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Run for Your Lives MAG
“Run for your lives,” they say. They mean, “Run for your souls,” for nothing else is so revitalizing.
The morning sun claws its way into Ashley's bedroom, splinters of light prodding her awake.
Ashley groans. Wednesday. Ten-mile day. The two-week Alaskan cruise did wonders for her stomach capacity while dulling her motivation to do anything. She pulls herself out of bed and pushes her short black hair out of her eyes. After squinting blearily at her alarm clock, she glares at the sun. “You couldn't have waited an hour?”
Downstairs, the only food to be found is a half-eaten bag of Cheerios, probably opened by her older brother Josh earlier this morning. She takes a handful and munches as she ponders: to run, or not to run?
The sun pushes confidently through the gaps between trees; grass bends willingly to a jesting wind. The outside begs to be inhabited. But college applications await her return. Upstairs, her laptop is open and papers are strewn around the room, a grim reminder of the forms she needs to complete and the essays she must write. She dutifully climbs the stairs, plops down in her swivel chair, and pulls up an empty Word document on her laptop.
“Now write,” she tells herself sternly, blinking determinedly at the blank page. The cursor blinks expectantly back. She runs her finger across the keyboard.
“cvdgfhjklyftgsda,” says the cursor.
Ashley sighs in reply, swinging her legs restlessly. The alien glow of the laptop looks cold, and the screen seems to be shrinking, cramping her words and stifling her breath. She shudders and stands.
Her size-5 shoes hang over her bedroom door; her rumpled shorts and T-shirt lie under her desk. Even her water bottle waits, half-full, on her desk. Inspiration dangles in her reach, with rubber soles and flat laces.
“I'll be back,” she says to the cluttered room that already feels too small, even for a diminutive teenage girl.
Wednesday. Ten-mile day. She must run.
Morning traffic flows in a steady stream outside Mark's girlfriend's apartment. Mark's ex-girlfriend's apartment. Mark paces as he waits for Josh to pick up his phone.
“Can you pick me up?”
“Um, I'm at Costco. We came back from vacation and discovered that there's no food in the house.”
“I came back from vacation and discovered a guy in Kelsey's apartment. With Kelsey.”
Silence on Josh's side, then: “I'll be there in ten.”
Mark hangs up and begins kicking wayward pine cones into the street. Nine minutes later, Josh pulls up.
Mark nods in gratitude and gets into the car. He stares stonily ahead, unmoving. It is a surprise to both of them when Mark punches the glove box.
“Dude,” says Josh warily, “this is my dad's car.”
“It's okay,” says Josh. “Where to?”
“Dunno.” Mark grinds his teeth noisily.
“Want something to eat?”
“No.” Mark is now violently twisting his seatbelt.
“How about the park?”
“The park? To what … feed pigeons?”
“You need to run,” says Josh. That settles it. A ten-minute drive takes them to a park with densely packed trees and a bark trail. “Call me when you're done.”
Mark nods and gets out of the car, jogging toward the path.
He is still angry, even after an hour. A petite girl with dark hair passes him. She looks familiar.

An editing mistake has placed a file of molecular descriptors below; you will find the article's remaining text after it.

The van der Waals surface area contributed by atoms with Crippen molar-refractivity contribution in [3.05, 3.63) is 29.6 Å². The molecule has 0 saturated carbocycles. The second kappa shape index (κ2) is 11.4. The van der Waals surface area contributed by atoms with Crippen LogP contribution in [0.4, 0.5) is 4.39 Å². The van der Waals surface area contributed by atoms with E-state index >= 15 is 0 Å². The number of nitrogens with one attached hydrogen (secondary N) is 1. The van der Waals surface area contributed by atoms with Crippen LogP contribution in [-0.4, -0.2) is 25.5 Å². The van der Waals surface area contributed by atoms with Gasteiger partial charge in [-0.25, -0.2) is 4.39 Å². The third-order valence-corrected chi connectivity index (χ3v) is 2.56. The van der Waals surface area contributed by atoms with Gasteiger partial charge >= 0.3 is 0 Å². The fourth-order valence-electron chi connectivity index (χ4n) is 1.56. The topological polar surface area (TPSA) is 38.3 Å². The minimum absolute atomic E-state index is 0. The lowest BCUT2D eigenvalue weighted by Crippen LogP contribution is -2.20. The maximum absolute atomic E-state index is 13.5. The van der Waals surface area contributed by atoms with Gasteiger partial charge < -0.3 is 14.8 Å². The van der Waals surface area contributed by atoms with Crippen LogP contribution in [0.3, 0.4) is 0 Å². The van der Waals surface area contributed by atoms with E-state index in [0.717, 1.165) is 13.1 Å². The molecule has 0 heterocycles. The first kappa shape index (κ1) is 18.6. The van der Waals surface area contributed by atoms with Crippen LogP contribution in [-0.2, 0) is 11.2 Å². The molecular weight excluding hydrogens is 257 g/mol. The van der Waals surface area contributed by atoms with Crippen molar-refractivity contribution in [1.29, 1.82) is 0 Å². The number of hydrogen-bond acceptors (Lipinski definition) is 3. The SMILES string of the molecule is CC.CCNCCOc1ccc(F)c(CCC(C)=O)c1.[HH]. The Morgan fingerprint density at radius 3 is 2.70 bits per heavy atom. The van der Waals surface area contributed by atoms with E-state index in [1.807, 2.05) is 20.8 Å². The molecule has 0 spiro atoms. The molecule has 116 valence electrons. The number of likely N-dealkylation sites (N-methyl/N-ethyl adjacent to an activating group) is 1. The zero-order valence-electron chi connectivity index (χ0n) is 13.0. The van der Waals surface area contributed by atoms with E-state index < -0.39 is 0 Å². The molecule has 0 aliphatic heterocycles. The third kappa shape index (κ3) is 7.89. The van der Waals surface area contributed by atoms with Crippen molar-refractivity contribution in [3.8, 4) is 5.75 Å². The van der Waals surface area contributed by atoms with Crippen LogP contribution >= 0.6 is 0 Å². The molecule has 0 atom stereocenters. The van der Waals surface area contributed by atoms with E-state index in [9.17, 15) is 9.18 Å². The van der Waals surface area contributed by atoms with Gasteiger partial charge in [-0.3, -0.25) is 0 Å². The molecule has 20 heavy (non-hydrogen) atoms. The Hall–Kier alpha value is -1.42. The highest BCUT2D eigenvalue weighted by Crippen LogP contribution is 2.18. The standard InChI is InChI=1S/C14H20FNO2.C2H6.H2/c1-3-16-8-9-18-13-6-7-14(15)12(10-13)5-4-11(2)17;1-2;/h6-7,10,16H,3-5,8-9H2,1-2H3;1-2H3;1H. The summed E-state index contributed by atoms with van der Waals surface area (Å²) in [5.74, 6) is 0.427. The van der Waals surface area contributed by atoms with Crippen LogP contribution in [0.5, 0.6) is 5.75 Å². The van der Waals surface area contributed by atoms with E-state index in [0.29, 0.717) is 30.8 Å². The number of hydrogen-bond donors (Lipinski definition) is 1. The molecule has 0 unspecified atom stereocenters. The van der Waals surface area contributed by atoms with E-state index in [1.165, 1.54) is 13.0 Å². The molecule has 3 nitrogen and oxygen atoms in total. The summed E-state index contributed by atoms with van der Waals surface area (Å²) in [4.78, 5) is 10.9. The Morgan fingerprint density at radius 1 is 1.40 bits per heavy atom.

“Shoelace,” he shouts, and points at her foot.
“Thanks. I owe you one,” she calls back, and crouches to tie it.
He jogs past, but with reduced furor. A feeling of peace begins to creep over him. Maybe not all girls are ungrateful, devious nymphs with bloodthirsty fantasies of breaking the hearts of hapless boys, Mark muses. He slows to a walk and realizes that he's hungry.
Josh answers on the first ring. “'Sup?”
“Let's eat,” says Mark, and he can sense, rather than imagine, Josh's grin.
“I am going to go to the park,” murmurs Allen, holding the phone's mouthpiece close to his dry lips.
“Go ahead,” says Todd distantly. In the background, Allen can hear Todd hissing, “Just a sec, Kelsey. It's my granddad,” and muffled giggling. “I gotta go,” he says quickly before hanging up with a sharp click.
“See you tonight,” says Allen to the dial tone. He grasps his cane, and bends to pick up the newspaper. Luckily, the park is close to his grandson's house. Cars roar through yellow lights as Allen stiffly strolls down the sidewalk. Cyclists buzz past, and even the crosswalk signal hurries him across the street with an impatient countdown: 10, 9, 8 …
As he crosses, Allen waves apologetically at the drivers who can scarcely wait to whiz onward. No one waves back. He finally arrives at the other side. The cars rush by once more.
He languidly walks the park's trails, irritating many an athlete. “On your left,” they pant, annoyed that they must waste breath directing him. He shrinks to the edge of the trail, marginalized against tree trunks and blackberry bushes.
“Morning,” gasps a young woman as she runs past. He waves in greeting, and to his dismay, sees her trip on her shoelace.
“Are you all right?” he calls, shuffling toward her.
She laughs reassuringly. “I'm fine. This lace just keeps coming untied today.”
Allen stands on the side of the trail as the girl ties her shoe, wondering if he should keep moving, as everyone has been urging him to. “Be careful to, ah, I mean, don't try to do anything if something else is undone,” he says clumsily, and resumes his measured pace.
“I'll remember that,” she says, smiling thoughtfully. “And don't you hurry either.” And as she jogs away, the renewal in the air is tangible.